Relief of poverty

To relieve poverty in the charitable sense means to bring relief to those experiencing poverty. People experiencing poverty are those who lack the basic necessities of life or simple amenities available to the general population.

Examples: 

  • operating a food bank for the benefit of the poor
  • providing non-profit residential accommodation for persons of low income
  • providing clothing, and other basic amenities to persons of low income
  • providing the necessities of life to victims of disasters or sudden catastrophes

Purposes that relieve poverty are accepted by the courts as providing a public benefit because they provide relief only to beneficiaries experiencing poverty. It is only charitable to provide benefits to the extent required to relieve poverty.

Examples of purposes 

  • Relief of poverty 
    • To relieve poverty by operating a food bank for [specify eligible beneficiaries, for example, individuals or families who are poor, of low income, or in need].
    • To relieve poverty by operating a soup kitchen for [specify eligible beneficiaries, for example, individuals or families who are poor, of low income, or in need].
    • To relieve poverty by providing basic necessities of life, including food, clean water, clothing, and/or shelter to [specify eligible beneficiaries, for example, individuals or families who are poor, of low income, or in need].
    • To relieve poverty by providing food and other basic necessities of life to [specify eligible beneficiaries, for example, individuals or families who are poor, of low income, or in need].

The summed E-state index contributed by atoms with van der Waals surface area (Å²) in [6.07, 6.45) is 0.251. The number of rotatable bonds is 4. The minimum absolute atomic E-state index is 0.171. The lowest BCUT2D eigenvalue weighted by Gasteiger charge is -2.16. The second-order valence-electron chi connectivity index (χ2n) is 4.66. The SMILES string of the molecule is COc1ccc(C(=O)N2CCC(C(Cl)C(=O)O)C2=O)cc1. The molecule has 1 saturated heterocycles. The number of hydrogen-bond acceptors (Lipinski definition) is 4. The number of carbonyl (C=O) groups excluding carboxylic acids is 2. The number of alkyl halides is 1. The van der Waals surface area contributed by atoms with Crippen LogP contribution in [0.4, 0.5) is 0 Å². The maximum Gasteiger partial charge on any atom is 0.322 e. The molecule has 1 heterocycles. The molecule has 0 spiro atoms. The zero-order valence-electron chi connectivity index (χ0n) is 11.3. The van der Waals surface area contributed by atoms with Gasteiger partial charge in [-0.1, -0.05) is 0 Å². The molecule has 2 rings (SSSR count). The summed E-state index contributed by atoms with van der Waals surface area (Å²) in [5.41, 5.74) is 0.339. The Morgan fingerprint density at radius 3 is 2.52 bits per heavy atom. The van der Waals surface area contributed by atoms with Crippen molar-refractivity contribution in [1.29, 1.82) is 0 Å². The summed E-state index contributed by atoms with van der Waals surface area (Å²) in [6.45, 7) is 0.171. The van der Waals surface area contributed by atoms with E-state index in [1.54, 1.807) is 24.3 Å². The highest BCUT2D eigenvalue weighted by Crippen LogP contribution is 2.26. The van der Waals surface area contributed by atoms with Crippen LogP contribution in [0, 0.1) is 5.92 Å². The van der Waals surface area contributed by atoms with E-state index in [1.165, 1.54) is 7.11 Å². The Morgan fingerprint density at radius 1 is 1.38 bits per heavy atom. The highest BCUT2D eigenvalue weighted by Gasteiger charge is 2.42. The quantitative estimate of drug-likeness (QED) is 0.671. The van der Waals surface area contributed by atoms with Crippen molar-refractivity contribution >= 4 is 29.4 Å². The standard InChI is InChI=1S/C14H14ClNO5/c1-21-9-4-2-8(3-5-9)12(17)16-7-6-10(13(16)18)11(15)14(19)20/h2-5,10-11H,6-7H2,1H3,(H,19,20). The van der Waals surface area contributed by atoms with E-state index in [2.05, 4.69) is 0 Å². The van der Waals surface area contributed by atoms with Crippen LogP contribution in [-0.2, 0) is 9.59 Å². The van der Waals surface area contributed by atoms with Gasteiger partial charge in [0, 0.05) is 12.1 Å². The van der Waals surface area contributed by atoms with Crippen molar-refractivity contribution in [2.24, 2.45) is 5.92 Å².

• To relieve poverty by providing residential accommodation below market rate, support, and incidental facilities to [specify eligible beneficiaries, for example, individuals or families who are poor, of low income, or in need].
    • To relieve poverty by establishing, operating and maintaining shelters for the homeless.
  • Developing nations 
    • To relieve poverty in developing nations by providing food and other basic necessities of life to individuals or families in need.
    • To relieve poverty in developing nations by providing basic necessities of life, including food, clean water, clothing, and/or shelter to [specify eligible beneficiaries, for example, individuals or families who are poor, of low income, or in need].

    For more information, see Guidance CG-002, Canadian registered charities carrying on activities outside Canada.

  • Disaster relief 
    • To relieve poverty by providing necessities of life, including food, clean water, medical supplies, clothing, and/or shelter to victims of disasters.

    For more information, see Guidance CG-002, Canadian registered charities carrying on activities outside Canada.

Preventing poverty is not a charitable purpose 

The courts have confirmed that purposes for the prevention of poverty are not charitable. They have stated that charities whose purposes relieve poverty must have beneficiaries that are experiencing poverty at the time the benefits are provided. The courts have not accepted the risk of poverty as being equivalent to actually experiencing poverty.

Charities cannot be established with purposes for the prevention of poverty. However, charities can conduct activities that have the effect of preventing poverty. These activities typically advance purposes in one or more of the other charitable categories where the beneficiaries are not restricted to those that are poor. For example, a charity established to advance education could also teach money management skills.

 

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